Another notable change in the way you capture wild Pokémon is that in Let’s Go, you can see every wild Pokémon on screen, just like in the Pokémon Go mobile app. This is a nice change, as there are no surprise wild encounters. You can focus on only approaching Pokémon that you want to capture and ignoring the multitudes of Pidgey and Rattata. After years of playing the traditional Pokémon games, I still found myself hesitant to enter tall grasses when I wasn’t in the mood to encounter wild Pokémon. Some habits are just difficult to break.
Overall, I found myself not hating the new system for capturing Pokémon as much as I thought I would. There are still plenty of trainer battles throughout the journey to get your fill of battling, so the battles with wild Pokémon aren’t really missed. It was also a nice change to be able to see the Pokémon on the field. This makes the game feel more immersive, as well as taking out the guesswork when looking for a specific Pokémon.
In addition to streamlining the way you capture Pokémon, Let’s Go also makes it much easier to swap out Pokémon for your party. You no longer need to visit a Pokémon center to access your PC storage box. You now have access to your entire Pokémon collection at all times. This can easily be exploited to make certain parts of the game much, much easier, such as while taking on the Elite Four.
Favorite Characters Return
My rival wasn’t nearly as much of a jerk as Professor Oak’s grandson, Blue (who is a separate character from your rival in this version). I almost felt bad about naming him Fartface. Almost.
In addition to Professor Oak and his grandson, plenty of other beloved characters return. You will face off against all eight Kanto gym leaders that you remember from your youth, including everyone’s favorites Brock and Misty. Personally, I was most excited to be reunited with my favorites, Sabrina and Erika.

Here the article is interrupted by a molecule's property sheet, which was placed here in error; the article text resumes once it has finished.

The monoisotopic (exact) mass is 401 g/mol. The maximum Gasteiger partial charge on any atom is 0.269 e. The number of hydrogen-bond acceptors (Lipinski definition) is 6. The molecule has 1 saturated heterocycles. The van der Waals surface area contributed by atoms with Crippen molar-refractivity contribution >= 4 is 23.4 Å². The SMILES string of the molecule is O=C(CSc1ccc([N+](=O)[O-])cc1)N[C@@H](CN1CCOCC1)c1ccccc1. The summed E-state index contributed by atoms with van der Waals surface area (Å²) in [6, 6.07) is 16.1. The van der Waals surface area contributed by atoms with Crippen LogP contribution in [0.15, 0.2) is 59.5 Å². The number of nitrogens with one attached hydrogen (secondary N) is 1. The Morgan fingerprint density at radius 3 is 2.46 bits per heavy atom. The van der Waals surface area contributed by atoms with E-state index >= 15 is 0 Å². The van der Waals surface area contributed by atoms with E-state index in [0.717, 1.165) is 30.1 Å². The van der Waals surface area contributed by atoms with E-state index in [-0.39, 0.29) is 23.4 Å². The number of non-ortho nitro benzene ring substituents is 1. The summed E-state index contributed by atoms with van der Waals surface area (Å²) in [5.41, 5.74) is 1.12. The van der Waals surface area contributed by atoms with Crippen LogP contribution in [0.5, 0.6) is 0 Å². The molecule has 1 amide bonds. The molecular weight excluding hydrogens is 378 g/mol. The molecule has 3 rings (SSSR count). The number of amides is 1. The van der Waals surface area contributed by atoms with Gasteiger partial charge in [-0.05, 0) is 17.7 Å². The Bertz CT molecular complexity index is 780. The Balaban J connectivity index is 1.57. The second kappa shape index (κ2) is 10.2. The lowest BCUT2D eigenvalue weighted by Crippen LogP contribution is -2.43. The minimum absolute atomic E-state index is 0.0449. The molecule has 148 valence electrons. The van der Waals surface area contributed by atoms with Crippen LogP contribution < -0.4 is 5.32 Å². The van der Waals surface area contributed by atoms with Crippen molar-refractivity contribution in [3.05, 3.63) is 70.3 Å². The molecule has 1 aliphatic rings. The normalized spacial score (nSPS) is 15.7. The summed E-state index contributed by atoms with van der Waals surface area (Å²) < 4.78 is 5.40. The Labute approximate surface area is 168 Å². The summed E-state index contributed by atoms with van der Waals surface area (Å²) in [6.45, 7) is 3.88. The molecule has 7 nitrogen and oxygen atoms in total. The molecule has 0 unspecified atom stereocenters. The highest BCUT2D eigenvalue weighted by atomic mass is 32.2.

Jessie, James, and Meowth also make plenty of appearances throughout the game. They attempt to recruit you to Team Rocket. As much as you may want to join them, the game won’t let you, however.
Overall, Pokemon: Let’s Go, Eevee! was an immensely enjoyable experience. It was a very fun and nostalgic experience to return to Kanto on the Nintendo Switch. Let’s Go was everything I could want in a Generation 1 remake. The changes to the traditional Pokémon format weren’t nearly as terrible as some fans thought they would be.
In addition to a main series Pokémon game on the Nintendo Switch, I am really hoping they continue with a Johto remake in the same format. I would love nothing more that to reliving the Gen 2 games, Gold and Silver, the same way. I would be extra happy if Johto was released as an add on to Let’s Go, to simply continue my journey with the same character and Pokémon. I would be content with a sequel as well, however. I want my Chikorita, Bellossom, and Espeon!
© 2018 Jennifer Wilber